A patient who’s undergone a bilateral orchiectomy finds that he still can have erections. With the reduction in his testosterone levels, how is that possible?
Actually, almost half of the men who’ve had both testes removed remain capable of erection, perhaps because adrenal cortical androgens are producing adequate levels of testosterone. Indeed, low testosterone levels account for less than 10% of organic impotence–a much lower percentage than was thought only a few years ago. The usual cause is primary testicular failure or anterior pituitary failure, which can be treated effectively with testosterone cypionate injections every two to three weeks.
The notion of a “male menopause” has recently become popular due to studies showing that men’s production of testosterone and other human growth hormones tends to decline with age. Yet many of these studies, says a report in the June issue of Maturitas, are flawed and their results questionable.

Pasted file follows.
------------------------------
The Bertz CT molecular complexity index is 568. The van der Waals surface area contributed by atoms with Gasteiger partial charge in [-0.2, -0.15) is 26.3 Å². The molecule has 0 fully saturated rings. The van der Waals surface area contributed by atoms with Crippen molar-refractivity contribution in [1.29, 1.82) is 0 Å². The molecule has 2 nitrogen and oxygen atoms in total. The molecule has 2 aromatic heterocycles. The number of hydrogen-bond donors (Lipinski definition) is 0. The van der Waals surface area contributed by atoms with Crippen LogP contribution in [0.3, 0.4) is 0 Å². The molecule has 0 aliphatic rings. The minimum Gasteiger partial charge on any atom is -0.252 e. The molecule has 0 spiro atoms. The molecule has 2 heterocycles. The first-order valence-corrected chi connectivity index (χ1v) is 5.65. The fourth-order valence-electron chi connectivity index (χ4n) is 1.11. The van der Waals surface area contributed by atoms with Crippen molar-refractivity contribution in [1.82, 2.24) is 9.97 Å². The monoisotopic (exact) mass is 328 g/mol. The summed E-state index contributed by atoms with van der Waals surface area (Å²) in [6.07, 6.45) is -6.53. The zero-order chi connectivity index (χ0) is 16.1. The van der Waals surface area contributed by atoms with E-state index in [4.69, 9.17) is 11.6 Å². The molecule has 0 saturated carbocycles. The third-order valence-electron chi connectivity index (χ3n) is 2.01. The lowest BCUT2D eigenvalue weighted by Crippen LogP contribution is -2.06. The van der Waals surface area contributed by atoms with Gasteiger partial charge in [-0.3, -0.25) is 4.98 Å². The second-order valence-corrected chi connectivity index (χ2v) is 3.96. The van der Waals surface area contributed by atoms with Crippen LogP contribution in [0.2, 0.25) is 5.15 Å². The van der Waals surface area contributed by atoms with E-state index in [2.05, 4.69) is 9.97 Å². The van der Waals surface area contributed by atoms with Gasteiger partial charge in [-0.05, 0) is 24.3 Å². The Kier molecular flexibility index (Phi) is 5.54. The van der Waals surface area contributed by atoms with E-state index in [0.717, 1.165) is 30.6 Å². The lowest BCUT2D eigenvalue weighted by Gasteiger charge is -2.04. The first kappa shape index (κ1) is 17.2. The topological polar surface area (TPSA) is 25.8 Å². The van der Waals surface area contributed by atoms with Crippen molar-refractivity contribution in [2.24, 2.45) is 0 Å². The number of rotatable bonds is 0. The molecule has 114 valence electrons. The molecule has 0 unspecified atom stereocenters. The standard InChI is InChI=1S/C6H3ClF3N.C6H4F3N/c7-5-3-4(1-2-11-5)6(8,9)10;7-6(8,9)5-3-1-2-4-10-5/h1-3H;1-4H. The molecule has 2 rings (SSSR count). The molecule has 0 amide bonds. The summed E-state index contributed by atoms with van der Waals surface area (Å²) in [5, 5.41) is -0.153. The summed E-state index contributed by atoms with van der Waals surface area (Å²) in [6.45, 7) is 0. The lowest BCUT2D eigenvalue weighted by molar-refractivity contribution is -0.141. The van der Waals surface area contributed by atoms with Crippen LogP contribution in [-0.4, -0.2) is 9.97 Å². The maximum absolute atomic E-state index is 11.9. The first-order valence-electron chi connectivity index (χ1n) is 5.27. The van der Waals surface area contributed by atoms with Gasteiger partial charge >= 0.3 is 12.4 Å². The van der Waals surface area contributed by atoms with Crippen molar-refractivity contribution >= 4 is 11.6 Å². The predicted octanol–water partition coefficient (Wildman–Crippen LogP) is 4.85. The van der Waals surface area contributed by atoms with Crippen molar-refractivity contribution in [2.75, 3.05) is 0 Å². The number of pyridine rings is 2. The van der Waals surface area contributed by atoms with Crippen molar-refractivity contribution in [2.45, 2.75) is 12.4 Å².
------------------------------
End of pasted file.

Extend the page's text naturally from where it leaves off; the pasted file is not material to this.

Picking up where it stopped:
The studies, according to Massachusetts researcher John McKinlay, have relied on very small groups of men, many of whom were sick or on medications. Also ignored have been such factors as smoking or drinking habits, both of which can affect testosterone and HGH levels. To correct these deficiencies McKinlay and his colleagues have organized a study of 1,700 mostly healthy older men randomly selected in the Boston area.
Their study is not yet finished but they have published some preliminary results which show that age alone seems to have little effect on hormone production in healthy men. This suggests, they say, that human growth hormone replacement therapy should not be considered in otherwise healthy older men (please see GenF20 Plus Reviews for more information).